In my half-aware state I've succeeded in doing some basic cleaning, like the lower shelf of the perpetually unsatisfactory living room table. It's wicker, and the wicker was already sagging when I bought it at a yard sale a dozen years ago. Anything put on the shelf sags too, like books, so it became a kind of oubliette. Clearly needs a flat surface, so I retrieved a framed and glassed picture from the basement and inserted it there. Works very well. Would work better if picture wasn't of a clock, with real metal hands in front and a little battery box behind; but wicker's slump accommodates box just fine. Then leafed through a bunch of National Geographics from the Front Lawn Library that had got umm shelved there. Will keep the one from 2012 on the colours of the terracotta army and the 2000 one about Genghis Khan. The 1964 one about Tokyo just pre-Olympics... shall keep the 'general overview' map, which names streets and shows landmarks in relation to each other, which none of my dozen other Tokyo maps do, and trash the rest. They approve of the expressway, for one thing. Besides, there's this other article called "Cambodia: south-east Asia's 'neutral' corner", which is too painful to even read.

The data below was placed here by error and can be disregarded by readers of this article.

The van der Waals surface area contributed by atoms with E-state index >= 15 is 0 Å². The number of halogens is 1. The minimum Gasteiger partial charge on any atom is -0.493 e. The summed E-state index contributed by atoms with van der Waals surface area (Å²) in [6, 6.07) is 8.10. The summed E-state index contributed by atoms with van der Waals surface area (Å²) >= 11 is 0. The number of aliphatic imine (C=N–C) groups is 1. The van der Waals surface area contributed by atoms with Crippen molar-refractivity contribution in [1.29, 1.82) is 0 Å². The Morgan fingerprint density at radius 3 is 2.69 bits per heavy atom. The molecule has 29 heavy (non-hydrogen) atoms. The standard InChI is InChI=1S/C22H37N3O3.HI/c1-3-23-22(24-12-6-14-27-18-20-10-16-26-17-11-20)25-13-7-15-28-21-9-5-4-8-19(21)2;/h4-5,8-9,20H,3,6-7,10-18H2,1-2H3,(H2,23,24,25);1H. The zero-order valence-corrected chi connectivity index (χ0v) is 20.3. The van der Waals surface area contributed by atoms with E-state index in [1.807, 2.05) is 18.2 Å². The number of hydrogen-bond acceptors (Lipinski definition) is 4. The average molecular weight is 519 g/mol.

Other main achievment was to wrestle the desk chair that's been trashing my coccyx for half a decade, down the stairs and out to the sidewalk. No one will take it, and I shall have to leave it there, or ferry it back and forth to the porch, until a week Wednesday. Am currently sitting on much springier desk chair (wrested from the gomi, like the previous one) which is fine but needs an Obus form at the back. Luckily I have one of those as well: wrested from the gomi.
And started The Thirteenth Tribe by Arthur Koestler, which has the stunning premise of a Jewish state in mid-8th century Asia Minor. Koestler is one of those antsy-making authors whom I had recommended to me in my teens and early twenties, along with ohhh Anthony Powell's A Dance to the Music of Time, the memoirs of V.S. Pritchitt, the letters of the Bloomsburyites, and The Alexandria Quartet. All of these were impenetrable. What were they talking about? What does that mean? These people are Martians. Have since developed a theory that much British writing is opaque to anyone not brought up in that society and, more importantly, in that particular class. Our reviewers, back in the 60s, were still either British themselves, or brought up in the British tradition; they remembered the 30s and 40s, and shared the cultural nostalgia for the golden 20s and the secure Edwardians. The Edwardians to me, now, are as distant as the Tudors, but it was a lot different fifty years ago.
And in any case, googling about suggests I don't have to read Koestler's book, since it's a thesis book, not something that would segue into Gentlemen of the Road. (His thesis was that east European Jewry was descended from the Turkic Khazars, not the middle eastern diaspora, so the Jews aren't semites at all. If people would recognize this fact, anti-Semitism would cease to exist. The idea is as (pick an adjective) as the notion of Cambodia as the neutral corner of S-E Asia.